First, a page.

Why I want to read it: A queer girls retelling of Red Riding Hood and the Chinese mythological archer Hou Yi (which I’ve not read about before), along with a few others mixed into this mashup. Same author as the badass Cas Russell series!

The Devil and the Dark Water by Stuart Turton

Release date: October 6th 2020

Why I want to read it: The title was what drew me in tbh. Then I realized it was the same author as another book I want to read; “The Seven and a Half Deaths of Evelyn Hardcastle”. Not to forget the synopsis’ promise of: “A murder on the high seas. A detective duo. A demon who may or may not exist.”

What Saves Us: Poems of Empathy and Outrage in the Age of Trump

Release date: October 15th 2020

Why I want to read it: I first found it because Ocean Vuong is one of many writers in this anthology. I think a lot of poems of empathy & outrage from diverse voices is very much what I need right now.

Plain Bad Heroines by Emily M. Danforth

Release date: October 20th 2020

Why I want to read it: same author as “The Miseducation of Cameron Post”. It promises horror, boarding all-girls school and most importantly sapphic (or lesbian) dark academia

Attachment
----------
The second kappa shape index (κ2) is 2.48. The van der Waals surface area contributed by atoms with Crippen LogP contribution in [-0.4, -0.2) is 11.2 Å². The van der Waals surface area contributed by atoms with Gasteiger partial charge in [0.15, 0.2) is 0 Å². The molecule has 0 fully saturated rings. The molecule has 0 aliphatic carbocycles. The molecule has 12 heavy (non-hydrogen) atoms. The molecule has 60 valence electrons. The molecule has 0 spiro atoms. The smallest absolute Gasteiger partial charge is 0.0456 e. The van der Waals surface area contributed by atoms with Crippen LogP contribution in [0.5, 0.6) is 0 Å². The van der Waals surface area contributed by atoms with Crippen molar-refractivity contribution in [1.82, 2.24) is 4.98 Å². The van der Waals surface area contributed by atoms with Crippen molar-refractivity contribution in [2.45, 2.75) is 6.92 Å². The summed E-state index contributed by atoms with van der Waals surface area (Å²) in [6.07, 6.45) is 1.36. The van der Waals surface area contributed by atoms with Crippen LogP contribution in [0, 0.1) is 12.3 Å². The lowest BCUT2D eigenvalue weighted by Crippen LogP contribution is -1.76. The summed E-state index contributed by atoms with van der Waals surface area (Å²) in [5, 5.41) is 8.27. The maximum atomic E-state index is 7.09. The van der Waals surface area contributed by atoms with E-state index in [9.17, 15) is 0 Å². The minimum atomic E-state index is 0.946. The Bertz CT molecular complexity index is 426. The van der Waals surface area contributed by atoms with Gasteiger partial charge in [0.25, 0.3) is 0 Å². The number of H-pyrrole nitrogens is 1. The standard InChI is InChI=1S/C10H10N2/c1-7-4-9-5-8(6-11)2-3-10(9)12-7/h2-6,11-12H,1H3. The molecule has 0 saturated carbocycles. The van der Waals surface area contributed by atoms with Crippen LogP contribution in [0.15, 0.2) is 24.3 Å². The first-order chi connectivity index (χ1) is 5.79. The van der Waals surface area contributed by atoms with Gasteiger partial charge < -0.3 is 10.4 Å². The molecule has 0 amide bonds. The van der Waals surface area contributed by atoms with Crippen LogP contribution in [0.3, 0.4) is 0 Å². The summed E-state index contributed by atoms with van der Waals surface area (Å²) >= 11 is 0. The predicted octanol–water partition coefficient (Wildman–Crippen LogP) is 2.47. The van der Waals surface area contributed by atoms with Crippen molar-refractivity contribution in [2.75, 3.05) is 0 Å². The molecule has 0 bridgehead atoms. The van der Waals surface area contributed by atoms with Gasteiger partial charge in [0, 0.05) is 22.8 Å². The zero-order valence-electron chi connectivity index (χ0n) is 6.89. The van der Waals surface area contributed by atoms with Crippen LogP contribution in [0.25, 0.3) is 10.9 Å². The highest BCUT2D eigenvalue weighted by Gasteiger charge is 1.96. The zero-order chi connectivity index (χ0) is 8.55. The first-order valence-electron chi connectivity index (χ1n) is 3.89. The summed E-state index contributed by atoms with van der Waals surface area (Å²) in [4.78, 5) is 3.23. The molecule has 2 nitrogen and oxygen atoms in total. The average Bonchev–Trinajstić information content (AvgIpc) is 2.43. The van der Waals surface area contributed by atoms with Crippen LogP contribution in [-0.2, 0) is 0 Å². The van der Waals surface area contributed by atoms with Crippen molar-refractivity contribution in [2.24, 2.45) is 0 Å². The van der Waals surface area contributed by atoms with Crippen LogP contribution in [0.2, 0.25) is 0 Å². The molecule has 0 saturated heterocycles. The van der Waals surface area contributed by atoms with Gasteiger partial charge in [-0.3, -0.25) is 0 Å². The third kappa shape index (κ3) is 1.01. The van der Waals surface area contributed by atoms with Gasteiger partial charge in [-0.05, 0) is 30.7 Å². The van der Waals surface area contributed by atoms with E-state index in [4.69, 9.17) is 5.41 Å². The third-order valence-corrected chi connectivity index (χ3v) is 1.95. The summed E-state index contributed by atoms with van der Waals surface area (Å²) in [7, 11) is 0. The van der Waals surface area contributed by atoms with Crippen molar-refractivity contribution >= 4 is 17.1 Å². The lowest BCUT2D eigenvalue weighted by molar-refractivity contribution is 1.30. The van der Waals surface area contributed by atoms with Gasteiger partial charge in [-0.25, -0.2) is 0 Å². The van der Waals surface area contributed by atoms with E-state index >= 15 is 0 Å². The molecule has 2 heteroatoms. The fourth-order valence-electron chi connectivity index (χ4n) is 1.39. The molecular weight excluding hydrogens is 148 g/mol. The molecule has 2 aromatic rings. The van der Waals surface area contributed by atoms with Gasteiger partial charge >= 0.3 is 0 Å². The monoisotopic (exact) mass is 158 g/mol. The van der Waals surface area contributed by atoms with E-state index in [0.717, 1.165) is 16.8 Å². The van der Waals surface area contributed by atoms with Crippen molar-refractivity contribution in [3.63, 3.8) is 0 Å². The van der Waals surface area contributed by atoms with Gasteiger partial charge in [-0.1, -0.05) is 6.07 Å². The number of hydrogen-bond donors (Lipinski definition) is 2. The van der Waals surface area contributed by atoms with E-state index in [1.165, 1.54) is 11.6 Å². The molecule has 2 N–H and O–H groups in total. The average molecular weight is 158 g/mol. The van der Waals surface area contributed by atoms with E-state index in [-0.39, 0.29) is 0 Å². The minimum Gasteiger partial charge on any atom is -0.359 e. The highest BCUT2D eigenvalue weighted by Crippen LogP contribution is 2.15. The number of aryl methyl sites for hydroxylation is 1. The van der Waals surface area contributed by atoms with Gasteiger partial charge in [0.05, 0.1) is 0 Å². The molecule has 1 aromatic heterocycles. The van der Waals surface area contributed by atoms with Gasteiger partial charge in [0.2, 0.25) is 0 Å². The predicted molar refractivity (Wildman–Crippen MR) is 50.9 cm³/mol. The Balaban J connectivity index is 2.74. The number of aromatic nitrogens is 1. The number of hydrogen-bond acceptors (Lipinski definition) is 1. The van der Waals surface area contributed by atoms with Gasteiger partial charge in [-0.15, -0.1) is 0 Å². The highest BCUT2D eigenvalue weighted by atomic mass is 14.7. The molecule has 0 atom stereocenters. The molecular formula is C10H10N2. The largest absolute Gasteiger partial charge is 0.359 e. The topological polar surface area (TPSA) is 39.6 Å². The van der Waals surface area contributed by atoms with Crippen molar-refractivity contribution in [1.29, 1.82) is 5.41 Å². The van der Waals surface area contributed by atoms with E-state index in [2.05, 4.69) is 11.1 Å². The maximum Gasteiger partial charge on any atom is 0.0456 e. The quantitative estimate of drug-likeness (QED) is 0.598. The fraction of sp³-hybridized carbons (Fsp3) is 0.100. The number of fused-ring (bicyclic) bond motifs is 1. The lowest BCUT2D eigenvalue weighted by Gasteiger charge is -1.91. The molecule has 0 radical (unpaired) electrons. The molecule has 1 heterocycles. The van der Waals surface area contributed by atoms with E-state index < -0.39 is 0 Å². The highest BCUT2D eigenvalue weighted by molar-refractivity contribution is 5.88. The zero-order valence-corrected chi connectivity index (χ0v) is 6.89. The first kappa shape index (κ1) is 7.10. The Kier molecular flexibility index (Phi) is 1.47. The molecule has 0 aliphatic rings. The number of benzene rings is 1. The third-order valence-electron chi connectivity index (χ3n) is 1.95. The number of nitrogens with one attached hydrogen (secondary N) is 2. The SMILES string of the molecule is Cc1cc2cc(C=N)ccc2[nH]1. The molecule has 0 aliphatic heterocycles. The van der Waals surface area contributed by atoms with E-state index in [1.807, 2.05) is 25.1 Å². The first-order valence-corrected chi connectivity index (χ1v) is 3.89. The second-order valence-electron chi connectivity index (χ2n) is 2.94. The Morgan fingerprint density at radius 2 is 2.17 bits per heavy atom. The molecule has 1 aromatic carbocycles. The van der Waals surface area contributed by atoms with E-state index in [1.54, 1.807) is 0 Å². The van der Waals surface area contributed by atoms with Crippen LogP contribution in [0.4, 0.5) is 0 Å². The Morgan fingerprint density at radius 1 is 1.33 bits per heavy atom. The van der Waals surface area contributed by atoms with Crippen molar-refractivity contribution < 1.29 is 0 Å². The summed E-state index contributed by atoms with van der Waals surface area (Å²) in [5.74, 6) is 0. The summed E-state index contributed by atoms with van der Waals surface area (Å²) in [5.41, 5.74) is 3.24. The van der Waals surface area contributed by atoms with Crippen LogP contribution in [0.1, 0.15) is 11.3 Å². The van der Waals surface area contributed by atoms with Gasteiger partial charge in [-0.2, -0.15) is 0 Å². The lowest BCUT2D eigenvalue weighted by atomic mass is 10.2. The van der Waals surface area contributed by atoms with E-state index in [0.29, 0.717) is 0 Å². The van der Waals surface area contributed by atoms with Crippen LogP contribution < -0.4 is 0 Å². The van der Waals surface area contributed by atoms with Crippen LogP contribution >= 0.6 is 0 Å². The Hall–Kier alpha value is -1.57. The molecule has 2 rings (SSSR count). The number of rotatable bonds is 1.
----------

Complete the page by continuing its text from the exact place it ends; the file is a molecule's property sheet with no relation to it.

Kingdom of the Wicked by Kerri Maniscalco

Release date: October 27th 2020

Why I want to read it: sicilian twin witches, set in 1800s. Murder, vengeance, a sarcastic bad-boy demon princes and dark magic. And I’ve seen people enjoy it so far.

A Court of Silver Flames (ACOTAR #4) by Sarah J. Maas

Release date: October 27th 2020

Why I want to read it: I’ve gotten so far into the series that I want to get through with it, tbh. I’ve mainly given up on still liking this author, it’s like her writing & choices plot and character-wise have declined the last books, probably because of popularity and publishing quicker.

Those Who Prey by Jennifer Moffett

Release date: November 10th 2020

Why I want to read it: dark academia set in college, lonelines, cults, manipulation and at least one death.

Rhythm of War (The Stormlight Archive #4) by Brandon Sanderon

Release date: November 17th 2020

Why I want to read it: IT’S THE STORMLIGHT ARCHIVE, IF IT’S ANY BOOK I EVER HAVE BEEN WAITING FOR IT IS THIS ONE! so excited.

How the King of Elfhame Learned to Hate Stories by Holly Black

Release date: November 24th 2020

Why I want to read it: It’s a somewhat short story from the Folk of the Air series, so it’s more to complete it than anything else. I’ve always liked Jude better than Cardan since The Cruel Prince.

Ruinsong

Release date: November 24th 2020